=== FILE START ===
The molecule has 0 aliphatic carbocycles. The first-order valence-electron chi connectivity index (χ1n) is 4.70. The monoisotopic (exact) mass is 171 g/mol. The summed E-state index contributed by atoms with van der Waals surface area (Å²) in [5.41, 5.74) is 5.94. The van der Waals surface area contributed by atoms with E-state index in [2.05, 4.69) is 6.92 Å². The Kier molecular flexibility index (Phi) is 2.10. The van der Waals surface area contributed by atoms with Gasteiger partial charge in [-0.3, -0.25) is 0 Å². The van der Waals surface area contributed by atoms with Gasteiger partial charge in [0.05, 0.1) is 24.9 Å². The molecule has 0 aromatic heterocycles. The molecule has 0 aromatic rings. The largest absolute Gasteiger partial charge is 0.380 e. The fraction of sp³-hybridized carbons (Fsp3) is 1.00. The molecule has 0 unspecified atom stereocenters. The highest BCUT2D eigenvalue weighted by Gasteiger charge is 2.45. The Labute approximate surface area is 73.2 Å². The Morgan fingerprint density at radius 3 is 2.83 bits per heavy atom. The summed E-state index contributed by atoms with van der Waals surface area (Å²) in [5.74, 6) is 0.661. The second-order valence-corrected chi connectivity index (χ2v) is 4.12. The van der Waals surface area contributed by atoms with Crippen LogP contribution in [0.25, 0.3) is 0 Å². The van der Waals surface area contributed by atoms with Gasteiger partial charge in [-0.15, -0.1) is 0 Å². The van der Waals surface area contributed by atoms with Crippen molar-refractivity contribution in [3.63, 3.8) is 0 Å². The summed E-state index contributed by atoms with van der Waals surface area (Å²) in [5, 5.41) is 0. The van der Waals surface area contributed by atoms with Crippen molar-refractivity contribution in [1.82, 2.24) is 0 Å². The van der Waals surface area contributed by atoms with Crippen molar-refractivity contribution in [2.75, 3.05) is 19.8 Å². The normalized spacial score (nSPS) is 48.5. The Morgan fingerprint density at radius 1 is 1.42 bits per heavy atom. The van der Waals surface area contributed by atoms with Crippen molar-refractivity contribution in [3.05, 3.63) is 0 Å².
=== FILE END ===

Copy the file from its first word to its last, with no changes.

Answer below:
The molecule has 0 aliphatic carbocycles. The first-order valence-electron chi connectivity index (χ1n) is 4.70. The monoisotopic (exact) mass is 171 g/mol. The summed E-state index contributed by atoms with van der Waals surface area (Å²) in [5.41, 5.74) is 5.94. The van der Waals surface area contributed by atoms with E-state index in [2.05, 4.69) is 6.92 Å². The Kier molecular flexibility index (Phi) is 2.10. The van der Waals surface area contributed by atoms with Gasteiger partial charge in [-0.3, -0.25) is 0 Å². The van der Waals surface area contributed by atoms with Gasteiger partial charge in [0.05, 0.1) is 24.9 Å². The molecule has 0 aromatic heterocycles. The molecule has 0 aromatic rings. The largest absolute Gasteiger partial charge is 0.380 e. The fraction of sp³-hybridized carbons (Fsp3) is 1.00. The molecule has 0 unspecified atom stereocenters. The highest BCUT2D eigenvalue weighted by Gasteiger charge is 2.45. The Labute approximate surface area is 73.2 Å². The Morgan fingerprint density at radius 3 is 2.83 bits per heavy atom. The summed E-state index contributed by atoms with van der Waals surface area (Å²) in [5.74, 6) is 0.661. The second-order valence-corrected chi connectivity index (χ2v) is 4.12. The van der Waals surface area contributed by atoms with Crippen LogP contribution in [0.25, 0.3) is 0 Å². The van der Waals surface area contributed by atoms with Gasteiger partial charge in [-0.15, -0.1) is 0 Å². The van der Waals surface area contributed by atoms with Crippen molar-refractivity contribution in [3.63, 3.8) is 0 Å². The summed E-state index contributed by atoms with van der Waals surface area (Å²) in [5, 5.41) is 0. The van der Waals surface area contributed by atoms with Crippen molar-refractivity contribution in [1.82, 2.24) is 0 Å². The van der Waals surface area contributed by atoms with Crippen molar-refractivity contribution in [2.75, 3.05) is 19.8 Å². The normalized spacial score (nSPS) is 48.5. The Morgan fingerprint density at radius 1 is 1.42 bits per heavy atom. The van der Waals surface area contributed by atoms with Crippen molar-refractivity contribution in [3.05, 3.63) is 0 Å².